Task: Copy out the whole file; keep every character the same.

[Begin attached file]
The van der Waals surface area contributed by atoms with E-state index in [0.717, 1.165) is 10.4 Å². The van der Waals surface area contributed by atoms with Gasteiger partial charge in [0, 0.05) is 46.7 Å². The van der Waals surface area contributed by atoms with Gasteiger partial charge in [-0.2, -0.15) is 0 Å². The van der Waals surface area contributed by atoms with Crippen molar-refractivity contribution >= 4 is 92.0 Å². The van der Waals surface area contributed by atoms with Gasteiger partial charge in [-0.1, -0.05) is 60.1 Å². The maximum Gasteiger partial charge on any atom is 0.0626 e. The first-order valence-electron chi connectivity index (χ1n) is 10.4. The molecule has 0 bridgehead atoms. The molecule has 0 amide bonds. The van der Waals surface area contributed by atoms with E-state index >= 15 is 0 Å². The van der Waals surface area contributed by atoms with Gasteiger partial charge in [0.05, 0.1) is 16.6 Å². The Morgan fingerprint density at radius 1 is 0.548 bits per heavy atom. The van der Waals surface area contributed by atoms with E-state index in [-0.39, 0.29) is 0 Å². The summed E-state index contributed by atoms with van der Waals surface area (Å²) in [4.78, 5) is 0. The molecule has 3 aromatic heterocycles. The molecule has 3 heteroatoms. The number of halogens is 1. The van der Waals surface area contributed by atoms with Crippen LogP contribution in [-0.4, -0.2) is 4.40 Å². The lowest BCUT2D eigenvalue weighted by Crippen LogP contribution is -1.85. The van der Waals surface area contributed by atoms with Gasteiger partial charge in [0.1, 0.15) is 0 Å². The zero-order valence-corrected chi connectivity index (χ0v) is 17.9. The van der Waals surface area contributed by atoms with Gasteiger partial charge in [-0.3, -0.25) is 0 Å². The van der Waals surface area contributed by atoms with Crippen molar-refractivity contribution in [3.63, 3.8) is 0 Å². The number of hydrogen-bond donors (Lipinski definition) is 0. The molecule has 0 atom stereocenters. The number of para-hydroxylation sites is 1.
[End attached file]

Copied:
The van der Waals surface area contributed by atoms with E-state index in [0.717, 1.165) is 10.4 Å². The van der Waals surface area contributed by atoms with Gasteiger partial charge in [0, 0.05) is 46.7 Å². The van der Waals surface area contributed by atoms with Gasteiger partial charge in [-0.2, -0.15) is 0 Å². The van der Waals surface area contributed by atoms with Crippen molar-refractivity contribution >= 4 is 92.0 Å². The van der Waals surface area contributed by atoms with Gasteiger partial charge in [-0.1, -0.05) is 60.1 Å². The maximum Gasteiger partial charge on any atom is 0.0626 e. The first-order valence-electron chi connectivity index (χ1n) is 10.4. The molecule has 0 bridgehead atoms. The molecule has 0 amide bonds. The van der Waals surface area contributed by atoms with E-state index >= 15 is 0 Å². The van der Waals surface area contributed by atoms with Gasteiger partial charge in [0.05, 0.1) is 16.6 Å². The Morgan fingerprint density at radius 1 is 0.548 bits per heavy atom. The van der Waals surface area contributed by atoms with E-state index in [-0.39, 0.29) is 0 Å². The summed E-state index contributed by atoms with van der Waals surface area (Å²) in [4.78, 5) is 0. The molecule has 3 aromatic heterocycles. The molecule has 3 heteroatoms. The number of halogens is 1. The van der Waals surface area contributed by atoms with Crippen LogP contribution in [-0.4, -0.2) is 4.40 Å². The lowest BCUT2D eigenvalue weighted by Crippen LogP contribution is -1.85. The van der Waals surface area contributed by atoms with Gasteiger partial charge in [0.1, 0.15) is 0 Å². The zero-order valence-corrected chi connectivity index (χ0v) is 17.9. The van der Waals surface area contributed by atoms with Gasteiger partial charge in [-0.3, -0.25) is 0 Å². The van der Waals surface area contributed by atoms with Crippen molar-refractivity contribution in [3.63, 3.8) is 0 Å². The number of hydrogen-bond donors (Lipinski definition) is 0. The molecule has 0 atom stereocenters. The number of para-hydroxylation sites is 1.